Are You TTC? A Look At The 'Fertility Diet'
So you want to have a baby. What should you eat?
Many nutritional experts say follow the "fertility diet." The plan is based on research from the landmark Nurses' Health Study — one of the largest and most comprehensive studies on women's health — which informed 10 steps for improving fertility through changes in diet, weight and activity. This January, U.S. News and World Report, which evaluated 40 of the most popular diets with health experts, ranked the "fertility diet" as its 10th best diet overall.
The average couple only has a 25% chance of getting pregnant each month, according to the American Pregnancy Association. About 12% of women between the ages of 15 and 44 have difficulty getting pregnant or carrying a pregnancy to term, according to the Centers for Disease Control and Prevention.
Are you experiencing infertility?: What to do next
Research shows if you're trying to conceive (TTC), the "fertility diet" can increase ovulation, which in turn increases a woman's chances of getting pregnant. The Nurses' Health Study, upon which the plan's recommendations are based, found a diet high in vegetables and fruit, whole grains and beans, healthy fats, certain protein-rich foods, and full-fat dairy was related to a 66% lower risk of anovulatory infertility (when ovulation doesn't occur) and a 28% lower risk of other causes of infertility.
"This was a cohort study, meaning the women were followed over time and links were made between what they reported eating and their fertility," said Christy Brissette, a registered dietitian and president of 80 Twenty Nutrition, a nutrition and food communications company. "As such, the findings aren't cause-and-effect, but they are healthy recommendations that could be helpful in boosting fertility."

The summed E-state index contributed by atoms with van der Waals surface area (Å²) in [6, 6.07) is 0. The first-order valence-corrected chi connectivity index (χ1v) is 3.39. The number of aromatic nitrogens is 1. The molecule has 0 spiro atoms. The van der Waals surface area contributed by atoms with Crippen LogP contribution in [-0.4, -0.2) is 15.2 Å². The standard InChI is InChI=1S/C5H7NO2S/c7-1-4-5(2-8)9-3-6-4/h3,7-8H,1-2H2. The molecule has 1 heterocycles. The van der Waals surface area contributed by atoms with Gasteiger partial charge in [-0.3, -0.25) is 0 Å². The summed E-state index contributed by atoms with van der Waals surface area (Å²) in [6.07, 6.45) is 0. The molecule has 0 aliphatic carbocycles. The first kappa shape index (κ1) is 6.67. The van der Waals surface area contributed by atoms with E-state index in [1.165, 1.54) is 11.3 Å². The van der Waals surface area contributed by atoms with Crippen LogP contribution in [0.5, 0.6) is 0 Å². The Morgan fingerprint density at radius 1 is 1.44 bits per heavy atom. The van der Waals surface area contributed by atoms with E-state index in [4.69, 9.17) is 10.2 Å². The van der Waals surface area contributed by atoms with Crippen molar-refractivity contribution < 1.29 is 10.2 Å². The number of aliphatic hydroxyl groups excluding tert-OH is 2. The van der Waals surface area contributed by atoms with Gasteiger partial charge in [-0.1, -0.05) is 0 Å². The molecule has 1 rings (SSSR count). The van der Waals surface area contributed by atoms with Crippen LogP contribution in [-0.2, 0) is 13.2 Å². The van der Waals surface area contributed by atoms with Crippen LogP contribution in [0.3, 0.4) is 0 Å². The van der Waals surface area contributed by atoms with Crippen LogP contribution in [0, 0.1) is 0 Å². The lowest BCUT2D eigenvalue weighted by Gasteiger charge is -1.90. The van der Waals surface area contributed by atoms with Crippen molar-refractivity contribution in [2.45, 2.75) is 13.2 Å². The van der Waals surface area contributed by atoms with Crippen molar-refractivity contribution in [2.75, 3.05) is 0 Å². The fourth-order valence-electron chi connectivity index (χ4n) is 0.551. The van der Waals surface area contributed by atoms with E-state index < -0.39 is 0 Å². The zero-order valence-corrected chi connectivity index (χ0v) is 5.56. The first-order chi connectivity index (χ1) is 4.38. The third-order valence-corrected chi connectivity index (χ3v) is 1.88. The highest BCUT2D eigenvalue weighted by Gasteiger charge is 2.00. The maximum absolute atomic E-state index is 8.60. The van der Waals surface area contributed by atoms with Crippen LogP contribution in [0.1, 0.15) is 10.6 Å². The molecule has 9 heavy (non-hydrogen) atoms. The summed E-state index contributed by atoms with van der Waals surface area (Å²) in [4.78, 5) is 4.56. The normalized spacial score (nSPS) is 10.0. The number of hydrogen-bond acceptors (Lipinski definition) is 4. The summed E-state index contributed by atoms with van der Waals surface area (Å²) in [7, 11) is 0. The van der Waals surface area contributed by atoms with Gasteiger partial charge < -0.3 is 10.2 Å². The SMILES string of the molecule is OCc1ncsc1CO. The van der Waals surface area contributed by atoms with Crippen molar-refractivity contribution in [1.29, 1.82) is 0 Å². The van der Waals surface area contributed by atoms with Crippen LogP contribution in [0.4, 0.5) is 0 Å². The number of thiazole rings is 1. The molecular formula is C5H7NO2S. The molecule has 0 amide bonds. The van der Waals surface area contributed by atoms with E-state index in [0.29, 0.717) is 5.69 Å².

It's important to note that there are many reasons why a woman may have trouble getting pregnant, and this diet won't address all of them.
If you're a woman who has an ovulation disorder like polycystic ovary syndrome, this diet may help you boost fertility. If your infertility issues stem from a partner with a sperm defect, for example, this diet won't address that.
In their book, The Fertility Diet: Groundbreaking Research Reveals Natural Ways to Boost Ovulation and Improve Your Chances of Getting Pregnant, authors Jorge Chavarro, Walter C. Willett and Patrick J. Skerrett synthesize the Nurses' Health Study's findings into 10 steps they say "offer a powerful boost in fertility for women with ovulation-related infertility."
The 10 recommendations:
Avoid trans fats. Eating trans fat raises the level of your LDL (bad) cholesterol, according to the Food and Drug Administration. It's one of the reasons the FDA has ordered food manufacturers to phase them out. Trans fats are found in fried foods (like french fries) and in baked good (like cookies and cakes).
Consume more unsaturated vegetable oils. Monounsaturated and polyunsaturated may help improve your blood cholesterol, according to the American Heart Association. Add more olive oil and canola oil to your diet, and try to consume healthy fats from foods like fish and avocados.
Get more protein from vegetables. Instead of a serving of steak, consider a serving of lentils.
Eat slow carbs. Choose whole grains, oatmeal and vegetables, which are are not highly refined, over carbs like white bread and pasta, which can increase ovulatory infertility, which Brissette said can mean irregular ovulation or lack of ovulation.
Make it whole milk. If you're trying to get pregnant, whole-fat diary is the best choice. Opt for whole milk over skim, and enjoy a small dish of ice cream or full fat yogurt each day.
Take a multi-vitamin. Folic acid (400 mcg) and vitamin B are essential. The CDC says folic acid helps prevent birth defects.
Don't neglect iron intake. Get plenty of iron, but not from red meat. Eat vegetables high in iron, like spinach, and consider taking an iron supplement.
Drink water. Skip the soda. Everything else (coffee, alcohol) in moderation.
Get to a "fertility zone" weight. Being in the "fertility zone" means achieving a BMI of 20 to 24. Weighing too much or too little can affect your menstrual cycle.
Be active. If you don't exercising regularly, starting could help your fertility. If you're already active, be careful not to overdo it. According to Resolve, low body fat can affect ovulation and fertility.
Many Americans dream of one day having a child, but for those who have infertility, the road to parenthood is riddled with financial and emotional strain.